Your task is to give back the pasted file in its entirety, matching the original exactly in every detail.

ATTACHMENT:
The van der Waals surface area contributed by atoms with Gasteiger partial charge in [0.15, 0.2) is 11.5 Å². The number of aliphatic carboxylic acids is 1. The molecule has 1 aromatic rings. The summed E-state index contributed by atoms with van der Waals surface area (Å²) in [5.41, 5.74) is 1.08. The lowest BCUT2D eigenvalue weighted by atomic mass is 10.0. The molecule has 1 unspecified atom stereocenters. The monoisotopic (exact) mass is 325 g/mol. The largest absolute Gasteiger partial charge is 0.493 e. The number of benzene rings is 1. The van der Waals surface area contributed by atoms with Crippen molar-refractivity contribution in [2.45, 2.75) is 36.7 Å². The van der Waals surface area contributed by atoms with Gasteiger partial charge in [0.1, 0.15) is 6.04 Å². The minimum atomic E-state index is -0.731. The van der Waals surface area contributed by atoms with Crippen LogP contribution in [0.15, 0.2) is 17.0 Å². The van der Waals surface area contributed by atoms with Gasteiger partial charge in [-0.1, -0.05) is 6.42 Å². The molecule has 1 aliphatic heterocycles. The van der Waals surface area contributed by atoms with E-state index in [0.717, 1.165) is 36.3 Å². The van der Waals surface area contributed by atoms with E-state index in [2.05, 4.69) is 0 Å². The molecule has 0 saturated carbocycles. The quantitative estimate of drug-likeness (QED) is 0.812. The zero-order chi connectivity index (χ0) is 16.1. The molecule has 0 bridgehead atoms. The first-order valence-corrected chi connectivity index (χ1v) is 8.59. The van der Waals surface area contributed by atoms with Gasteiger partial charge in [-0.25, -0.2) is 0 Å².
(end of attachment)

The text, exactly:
The van der Waals surface area contributed by atoms with Gasteiger partial charge in [0.15, 0.2) is 11.5 Å². The number of aliphatic carboxylic acids is 1. The molecule has 1 aromatic rings. The summed E-state index contributed by atoms with van der Waals surface area (Å²) in [5.41, 5.74) is 1.08. The lowest BCUT2D eigenvalue weighted by atomic mass is 10.0. The molecule has 1 unspecified atom stereocenters. The monoisotopic (exact) mass is 325 g/mol. The largest absolute Gasteiger partial charge is 0.493 e. The number of benzene rings is 1. The van der Waals surface area contributed by atoms with Crippen molar-refractivity contribution in [2.45, 2.75) is 36.7 Å². The van der Waals surface area contributed by atoms with Gasteiger partial charge in [0.1, 0.15) is 6.04 Å². The minimum atomic E-state index is -0.731. The van der Waals surface area contributed by atoms with Crippen LogP contribution in [0.15, 0.2) is 17.0 Å². The van der Waals surface area contributed by atoms with Gasteiger partial charge in [-0.1, -0.05) is 6.42 Å². The molecule has 1 aliphatic heterocycles. The van der Waals surface area contributed by atoms with E-state index in [0.717, 1.165) is 36.3 Å². The van der Waals surface area contributed by atoms with E-state index in [2.05, 4.69) is 0 Å². The molecule has 0 saturated carbocycles. The quantitative estimate of drug-likeness (QED) is 0.812. The zero-order chi connectivity index (χ0) is 16.1. The molecule has 0 bridgehead atoms. The first-order valence-corrected chi connectivity index (χ1v) is 8.59. The van der Waals surface area contributed by atoms with Gasteiger partial charge in [-0.25, -0.2) is 0 Å².